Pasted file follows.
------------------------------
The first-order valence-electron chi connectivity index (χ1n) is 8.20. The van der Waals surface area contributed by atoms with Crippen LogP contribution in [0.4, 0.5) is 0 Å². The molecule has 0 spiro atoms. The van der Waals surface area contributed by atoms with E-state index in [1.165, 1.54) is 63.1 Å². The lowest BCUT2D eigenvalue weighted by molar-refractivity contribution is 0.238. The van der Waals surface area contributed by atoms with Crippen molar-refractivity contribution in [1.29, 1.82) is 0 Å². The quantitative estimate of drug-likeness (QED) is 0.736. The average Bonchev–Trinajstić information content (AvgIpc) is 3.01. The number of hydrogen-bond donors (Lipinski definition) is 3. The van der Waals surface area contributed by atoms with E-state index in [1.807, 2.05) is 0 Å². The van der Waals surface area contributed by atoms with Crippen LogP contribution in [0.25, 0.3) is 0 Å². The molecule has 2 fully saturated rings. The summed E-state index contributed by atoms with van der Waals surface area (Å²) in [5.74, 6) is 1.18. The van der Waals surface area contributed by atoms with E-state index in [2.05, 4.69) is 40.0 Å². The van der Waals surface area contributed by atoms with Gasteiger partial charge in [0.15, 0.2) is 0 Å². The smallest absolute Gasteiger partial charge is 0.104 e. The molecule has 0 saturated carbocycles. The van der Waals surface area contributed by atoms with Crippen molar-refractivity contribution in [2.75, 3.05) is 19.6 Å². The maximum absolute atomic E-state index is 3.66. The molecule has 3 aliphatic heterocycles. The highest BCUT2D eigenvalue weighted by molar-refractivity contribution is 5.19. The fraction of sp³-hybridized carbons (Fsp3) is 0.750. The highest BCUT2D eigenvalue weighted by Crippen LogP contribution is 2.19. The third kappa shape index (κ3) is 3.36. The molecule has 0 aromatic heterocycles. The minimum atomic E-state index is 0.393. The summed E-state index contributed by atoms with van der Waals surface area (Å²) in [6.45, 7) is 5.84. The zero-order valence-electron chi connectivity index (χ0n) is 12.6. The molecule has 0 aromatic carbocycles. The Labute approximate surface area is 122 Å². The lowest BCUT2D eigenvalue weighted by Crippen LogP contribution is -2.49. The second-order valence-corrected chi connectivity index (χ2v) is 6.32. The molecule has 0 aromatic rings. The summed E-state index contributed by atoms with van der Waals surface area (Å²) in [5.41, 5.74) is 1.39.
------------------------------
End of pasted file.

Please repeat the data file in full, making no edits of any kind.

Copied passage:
The first-order valence-electron chi connectivity index (χ1n) is 8.20. The van der Waals surface area contributed by atoms with Crippen LogP contribution in [0.4, 0.5) is 0 Å². The molecule has 0 spiro atoms. The van der Waals surface area contributed by atoms with E-state index in [1.165, 1.54) is 63.1 Å². The lowest BCUT2D eigenvalue weighted by molar-refractivity contribution is 0.238. The van der Waals surface area contributed by atoms with Crippen molar-refractivity contribution in [1.29, 1.82) is 0 Å². The quantitative estimate of drug-likeness (QED) is 0.736. The average Bonchev–Trinajstić information content (AvgIpc) is 3.01. The number of hydrogen-bond donors (Lipinski definition) is 3. The van der Waals surface area contributed by atoms with E-state index in [1.807, 2.05) is 0 Å². The van der Waals surface area contributed by atoms with Crippen LogP contribution in [0.25, 0.3) is 0 Å². The molecule has 2 fully saturated rings. The summed E-state index contributed by atoms with van der Waals surface area (Å²) in [5.74, 6) is 1.18. The van der Waals surface area contributed by atoms with E-state index in [2.05, 4.69) is 40.0 Å². The van der Waals surface area contributed by atoms with Gasteiger partial charge in [0.15, 0.2) is 0 Å². The smallest absolute Gasteiger partial charge is 0.104 e. The molecule has 0 saturated carbocycles. The van der Waals surface area contributed by atoms with Crippen molar-refractivity contribution in [2.75, 3.05) is 19.6 Å². The maximum absolute atomic E-state index is 3.66. The molecule has 3 aliphatic heterocycles. The highest BCUT2D eigenvalue weighted by molar-refractivity contribution is 5.19. The fraction of sp³-hybridized carbons (Fsp3) is 0.750. The highest BCUT2D eigenvalue weighted by Crippen LogP contribution is 2.19. The third kappa shape index (κ3) is 3.36. The molecule has 0 aromatic heterocycles. The minimum atomic E-state index is 0.393. The summed E-state index contributed by atoms with van der Waals surface area (Å²) in [6.45, 7) is 5.84. The zero-order valence-electron chi connectivity index (χ0n) is 12.6. The molecule has 0 aromatic carbocycles. The Labute approximate surface area is 122 Å². The lowest BCUT2D eigenvalue weighted by Crippen LogP contribution is -2.49. The second-order valence-corrected chi connectivity index (χ2v) is 6.32. The molecule has 0 aromatic rings. The summed E-state index contributed by atoms with van der Waals surface area (Å²) in [5.41, 5.74) is 1.39.